Your feedback is important to us!
We invite all our readers to share with us their views and comments about this article.
Disclaimer: Comments submitted by third parties on this site are the sole responsibility of the individual(s) whose content is submitted. The Daily Star accepts no responsibility for the content of comment(s), including, without limitation, any error, omission or inaccuracy therein. Please note that your email address will NOT appear on the site.
Alert: If you are facing problems with posting comments, please note that you must verify your email with Disqus prior to posting a comment. follow this link to make sure your account meets the requirements. (http://bit.ly/vDisqus)
The global financial crisis, which began 10 years ago this month, showed that the Western-led rules-based international order's long-term survival is not inevitable.At first glance, that approach might seem sensible, particularly for a Europe that is still finding its footing after years of economic crisis.Perhaps more than any other global actor, Europe – not just the EU, but all of Europe – has an interest in the continuation of a liberal order founded more on cooperation than on competition. Indeed, the existing order plays to Europe's strengths, while mitigating its weaknesses.Rules-based cooperation is embedded in Europe's – and especially the EU's – institutional DNA. For Europe, soft power far outstrips hard power. In a brave new world of ad hoc transactions and raw power relations – the kind that both China and U.S. President Donald Trump seem to prefer – these qualities would do Europe little good.The U.S. is – and, for the foreseeable future, will remain – the world's indispensable power.The sad truth today is that if Europe does not speak up, nobody will.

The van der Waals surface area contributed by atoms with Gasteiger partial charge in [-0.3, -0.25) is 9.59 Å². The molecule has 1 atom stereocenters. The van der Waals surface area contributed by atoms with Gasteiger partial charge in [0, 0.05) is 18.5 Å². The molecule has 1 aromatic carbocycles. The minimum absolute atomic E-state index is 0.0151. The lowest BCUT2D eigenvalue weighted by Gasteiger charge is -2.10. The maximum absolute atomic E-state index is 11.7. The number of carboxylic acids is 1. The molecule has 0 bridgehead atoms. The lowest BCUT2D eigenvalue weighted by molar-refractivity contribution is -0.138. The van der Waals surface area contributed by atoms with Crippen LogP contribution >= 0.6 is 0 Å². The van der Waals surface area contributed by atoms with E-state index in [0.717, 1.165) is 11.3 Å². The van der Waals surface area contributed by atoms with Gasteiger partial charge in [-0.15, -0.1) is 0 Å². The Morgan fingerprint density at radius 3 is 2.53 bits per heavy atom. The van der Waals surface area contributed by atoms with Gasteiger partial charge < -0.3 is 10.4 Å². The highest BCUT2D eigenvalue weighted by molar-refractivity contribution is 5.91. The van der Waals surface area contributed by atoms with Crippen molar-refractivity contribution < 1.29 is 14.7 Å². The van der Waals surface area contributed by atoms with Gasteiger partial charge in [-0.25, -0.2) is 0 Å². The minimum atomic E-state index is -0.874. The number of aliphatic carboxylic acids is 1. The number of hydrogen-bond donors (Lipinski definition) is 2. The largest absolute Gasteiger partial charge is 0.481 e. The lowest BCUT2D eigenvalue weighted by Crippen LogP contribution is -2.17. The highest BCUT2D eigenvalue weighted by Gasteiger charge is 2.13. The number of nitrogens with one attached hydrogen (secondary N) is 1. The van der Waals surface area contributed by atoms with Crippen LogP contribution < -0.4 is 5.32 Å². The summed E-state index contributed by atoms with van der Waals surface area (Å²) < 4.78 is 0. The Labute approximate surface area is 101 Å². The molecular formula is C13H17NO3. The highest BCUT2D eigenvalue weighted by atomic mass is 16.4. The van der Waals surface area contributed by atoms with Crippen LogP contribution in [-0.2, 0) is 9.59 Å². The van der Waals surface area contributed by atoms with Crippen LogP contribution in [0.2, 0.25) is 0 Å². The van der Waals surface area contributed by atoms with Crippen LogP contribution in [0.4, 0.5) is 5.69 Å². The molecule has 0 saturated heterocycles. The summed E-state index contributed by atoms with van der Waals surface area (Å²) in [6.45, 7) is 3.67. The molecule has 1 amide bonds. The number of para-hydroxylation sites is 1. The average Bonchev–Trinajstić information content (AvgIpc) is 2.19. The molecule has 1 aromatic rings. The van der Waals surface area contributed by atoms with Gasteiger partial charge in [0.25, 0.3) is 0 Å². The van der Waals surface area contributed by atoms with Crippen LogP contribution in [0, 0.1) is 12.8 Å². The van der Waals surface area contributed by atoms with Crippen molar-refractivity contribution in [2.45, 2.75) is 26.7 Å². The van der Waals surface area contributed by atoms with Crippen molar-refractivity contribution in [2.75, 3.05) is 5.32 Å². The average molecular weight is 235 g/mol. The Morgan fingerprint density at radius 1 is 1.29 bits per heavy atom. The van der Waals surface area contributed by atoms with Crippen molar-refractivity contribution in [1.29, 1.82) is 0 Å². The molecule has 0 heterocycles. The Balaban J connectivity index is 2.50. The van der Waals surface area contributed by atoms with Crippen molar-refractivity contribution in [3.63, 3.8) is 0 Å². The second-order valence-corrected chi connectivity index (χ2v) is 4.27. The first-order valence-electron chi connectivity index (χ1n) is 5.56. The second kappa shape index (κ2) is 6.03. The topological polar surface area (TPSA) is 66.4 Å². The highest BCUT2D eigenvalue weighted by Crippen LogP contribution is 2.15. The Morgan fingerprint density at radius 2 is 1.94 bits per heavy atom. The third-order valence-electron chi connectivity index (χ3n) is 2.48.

The twilight of the global order
FOLLOW THIS ARTICLE